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Va-va-voom volume and luscious bouncy waves -- hair curlers can do a lot for you that traditional curling irons can’t. But you don’t want to have curly hair at the expense of your hair's health. If you’ve experienced damage and breakage from hair curlers in the past, looking for a few key aspects can help you choose the right set to avoid future damage.
If your hair curlers of choice are hot rollers, some hot rollers can heat unevenly, which creates “hot spots” that mean some parts of your hair get curled more than others. To keep this from happening to you, choose curlers made from a material known to heat more evenly, such as ceramic rollers. Because these materials heat more evenly, you will reduce the chance that your rollers will break your hair.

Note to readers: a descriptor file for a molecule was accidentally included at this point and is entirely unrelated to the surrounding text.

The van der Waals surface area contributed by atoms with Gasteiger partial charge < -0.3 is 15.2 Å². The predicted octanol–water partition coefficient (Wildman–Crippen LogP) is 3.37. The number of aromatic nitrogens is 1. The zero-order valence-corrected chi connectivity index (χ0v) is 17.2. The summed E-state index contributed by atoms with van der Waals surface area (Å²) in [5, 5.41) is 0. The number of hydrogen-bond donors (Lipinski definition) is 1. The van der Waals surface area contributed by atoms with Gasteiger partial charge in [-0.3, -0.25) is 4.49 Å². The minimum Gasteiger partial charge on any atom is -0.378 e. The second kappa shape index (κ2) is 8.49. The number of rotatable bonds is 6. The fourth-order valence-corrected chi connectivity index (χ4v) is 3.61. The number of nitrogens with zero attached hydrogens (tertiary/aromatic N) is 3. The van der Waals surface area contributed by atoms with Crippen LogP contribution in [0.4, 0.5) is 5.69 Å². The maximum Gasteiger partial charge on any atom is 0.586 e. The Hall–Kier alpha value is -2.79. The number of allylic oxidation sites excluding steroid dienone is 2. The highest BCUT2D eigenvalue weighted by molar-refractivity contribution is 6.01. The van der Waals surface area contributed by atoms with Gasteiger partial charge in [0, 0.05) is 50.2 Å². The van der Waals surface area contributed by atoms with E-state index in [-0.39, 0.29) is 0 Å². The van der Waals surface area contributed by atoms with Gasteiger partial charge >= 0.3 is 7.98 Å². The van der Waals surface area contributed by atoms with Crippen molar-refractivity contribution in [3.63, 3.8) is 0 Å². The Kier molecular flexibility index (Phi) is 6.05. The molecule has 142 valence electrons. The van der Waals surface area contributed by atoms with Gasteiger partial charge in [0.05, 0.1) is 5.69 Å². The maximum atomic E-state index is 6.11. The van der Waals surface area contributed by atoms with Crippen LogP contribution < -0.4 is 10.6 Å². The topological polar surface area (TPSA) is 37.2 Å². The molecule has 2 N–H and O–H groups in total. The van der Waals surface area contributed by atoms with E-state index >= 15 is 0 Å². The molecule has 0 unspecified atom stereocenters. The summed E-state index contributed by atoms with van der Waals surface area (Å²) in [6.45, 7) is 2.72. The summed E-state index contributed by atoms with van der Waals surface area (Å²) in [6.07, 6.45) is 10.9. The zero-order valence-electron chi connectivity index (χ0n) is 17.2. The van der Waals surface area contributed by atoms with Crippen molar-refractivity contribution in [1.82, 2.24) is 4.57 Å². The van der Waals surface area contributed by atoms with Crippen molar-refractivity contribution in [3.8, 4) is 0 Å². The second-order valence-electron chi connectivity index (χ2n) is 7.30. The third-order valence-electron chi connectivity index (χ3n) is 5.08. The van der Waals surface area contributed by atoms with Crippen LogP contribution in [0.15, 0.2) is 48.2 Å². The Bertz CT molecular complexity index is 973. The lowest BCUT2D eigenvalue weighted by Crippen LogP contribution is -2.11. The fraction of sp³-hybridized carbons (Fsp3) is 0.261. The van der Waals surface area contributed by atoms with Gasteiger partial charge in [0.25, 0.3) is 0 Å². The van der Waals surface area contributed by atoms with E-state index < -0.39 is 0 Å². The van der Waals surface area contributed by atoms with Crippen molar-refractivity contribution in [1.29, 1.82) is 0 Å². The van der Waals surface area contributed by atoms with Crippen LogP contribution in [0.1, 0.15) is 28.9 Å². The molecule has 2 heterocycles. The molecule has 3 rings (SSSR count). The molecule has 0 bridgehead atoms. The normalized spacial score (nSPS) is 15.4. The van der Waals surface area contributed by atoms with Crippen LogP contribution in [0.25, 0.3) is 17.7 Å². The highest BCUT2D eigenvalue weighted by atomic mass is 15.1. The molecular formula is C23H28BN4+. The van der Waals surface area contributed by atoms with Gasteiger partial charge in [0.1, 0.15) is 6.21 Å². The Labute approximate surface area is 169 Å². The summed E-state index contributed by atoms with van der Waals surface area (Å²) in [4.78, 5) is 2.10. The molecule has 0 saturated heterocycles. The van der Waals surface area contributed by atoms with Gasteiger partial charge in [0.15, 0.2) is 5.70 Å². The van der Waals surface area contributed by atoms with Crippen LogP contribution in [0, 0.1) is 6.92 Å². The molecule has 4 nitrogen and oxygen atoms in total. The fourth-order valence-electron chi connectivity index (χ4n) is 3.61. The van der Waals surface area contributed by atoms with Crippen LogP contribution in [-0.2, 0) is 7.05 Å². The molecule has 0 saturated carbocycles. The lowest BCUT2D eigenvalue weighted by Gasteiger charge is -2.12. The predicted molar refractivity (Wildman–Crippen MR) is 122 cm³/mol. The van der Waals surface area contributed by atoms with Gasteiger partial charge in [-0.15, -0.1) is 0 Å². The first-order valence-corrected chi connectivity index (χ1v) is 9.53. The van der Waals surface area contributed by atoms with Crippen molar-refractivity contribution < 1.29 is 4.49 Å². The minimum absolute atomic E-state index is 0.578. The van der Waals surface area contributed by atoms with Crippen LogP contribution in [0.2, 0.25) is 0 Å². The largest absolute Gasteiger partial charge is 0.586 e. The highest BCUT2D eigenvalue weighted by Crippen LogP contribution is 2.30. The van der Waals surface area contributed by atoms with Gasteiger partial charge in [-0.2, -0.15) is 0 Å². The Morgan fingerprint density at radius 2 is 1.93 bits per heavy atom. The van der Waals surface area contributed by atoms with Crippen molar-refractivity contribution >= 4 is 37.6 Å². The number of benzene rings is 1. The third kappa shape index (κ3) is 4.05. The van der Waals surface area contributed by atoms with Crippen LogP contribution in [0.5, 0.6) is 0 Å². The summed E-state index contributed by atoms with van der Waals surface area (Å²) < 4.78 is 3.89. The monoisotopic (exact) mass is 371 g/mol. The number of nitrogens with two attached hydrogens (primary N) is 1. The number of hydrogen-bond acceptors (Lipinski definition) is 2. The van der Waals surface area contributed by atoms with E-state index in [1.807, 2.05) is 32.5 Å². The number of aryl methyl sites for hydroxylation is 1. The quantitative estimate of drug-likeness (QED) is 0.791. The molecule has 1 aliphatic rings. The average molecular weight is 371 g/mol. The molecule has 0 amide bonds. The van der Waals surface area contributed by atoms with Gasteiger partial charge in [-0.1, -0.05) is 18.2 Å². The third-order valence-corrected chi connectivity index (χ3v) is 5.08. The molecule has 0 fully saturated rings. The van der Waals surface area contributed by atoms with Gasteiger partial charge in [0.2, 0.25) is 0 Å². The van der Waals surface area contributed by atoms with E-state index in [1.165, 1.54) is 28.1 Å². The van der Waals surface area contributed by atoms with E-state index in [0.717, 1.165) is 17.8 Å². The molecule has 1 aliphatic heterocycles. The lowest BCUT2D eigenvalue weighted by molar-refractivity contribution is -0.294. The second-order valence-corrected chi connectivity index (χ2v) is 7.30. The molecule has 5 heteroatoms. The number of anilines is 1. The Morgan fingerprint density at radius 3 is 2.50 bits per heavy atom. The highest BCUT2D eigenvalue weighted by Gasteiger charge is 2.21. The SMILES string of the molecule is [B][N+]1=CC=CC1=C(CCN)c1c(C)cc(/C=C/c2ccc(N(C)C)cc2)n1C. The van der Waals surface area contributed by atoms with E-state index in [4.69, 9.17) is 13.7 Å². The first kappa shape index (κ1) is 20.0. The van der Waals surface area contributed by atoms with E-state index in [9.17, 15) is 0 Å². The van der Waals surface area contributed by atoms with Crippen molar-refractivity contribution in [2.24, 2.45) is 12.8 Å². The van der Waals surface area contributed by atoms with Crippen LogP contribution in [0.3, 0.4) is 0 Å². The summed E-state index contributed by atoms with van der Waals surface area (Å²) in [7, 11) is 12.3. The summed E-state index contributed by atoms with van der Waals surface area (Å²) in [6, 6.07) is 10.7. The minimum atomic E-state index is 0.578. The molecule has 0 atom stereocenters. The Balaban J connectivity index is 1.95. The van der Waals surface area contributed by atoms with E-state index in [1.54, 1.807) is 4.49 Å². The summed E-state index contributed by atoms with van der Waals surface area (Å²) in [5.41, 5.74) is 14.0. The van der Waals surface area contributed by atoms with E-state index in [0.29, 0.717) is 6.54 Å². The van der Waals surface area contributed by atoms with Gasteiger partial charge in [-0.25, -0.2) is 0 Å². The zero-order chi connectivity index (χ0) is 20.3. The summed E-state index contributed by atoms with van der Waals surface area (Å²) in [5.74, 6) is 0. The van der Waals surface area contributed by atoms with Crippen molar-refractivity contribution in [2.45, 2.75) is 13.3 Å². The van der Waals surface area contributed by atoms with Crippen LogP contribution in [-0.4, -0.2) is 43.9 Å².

If you have hair that is longer than shoulder-length, you’ve likely experienced hair breakage at some point in time from hair that has gotten caught or twisted in a roller. For longer lengths, use a curler or hot roller that has an easy-slip surface, such as one that is covered with material or a felt finish. While plastic or metal rollers will curl your hair, fabric-covered options tend to be less damaging. These rollers will still “grab” the hair, but they won’t grab it and then break it. While other, more-sticky rollers shouldn’t break hair that is shorter, hair that is past your shoulders may get twisted and stuck on the roller, which can lead to damage.
Ionic hair products are designed to give a smooth, shiny texture to your hair. Both hot and regular curlers can come in ionic form. These curler types give off ions that help to keep the hair-styling tool from causing the hair shaft to flake or become damaged. By keeping the hair shaft as intact as possible, ionic hair products can help you achieve softer and shinier hair.
Take the Heat
If you are applying heated rollers to your hair, ensure that the heat won’t damage your hair by applying a heat-protectant spray before you put the curlers in your hair. This can create a barrier between your hair and the hot roller itself to reduce the likelihood that the heat will take moisture from your hair and contribute to breakage.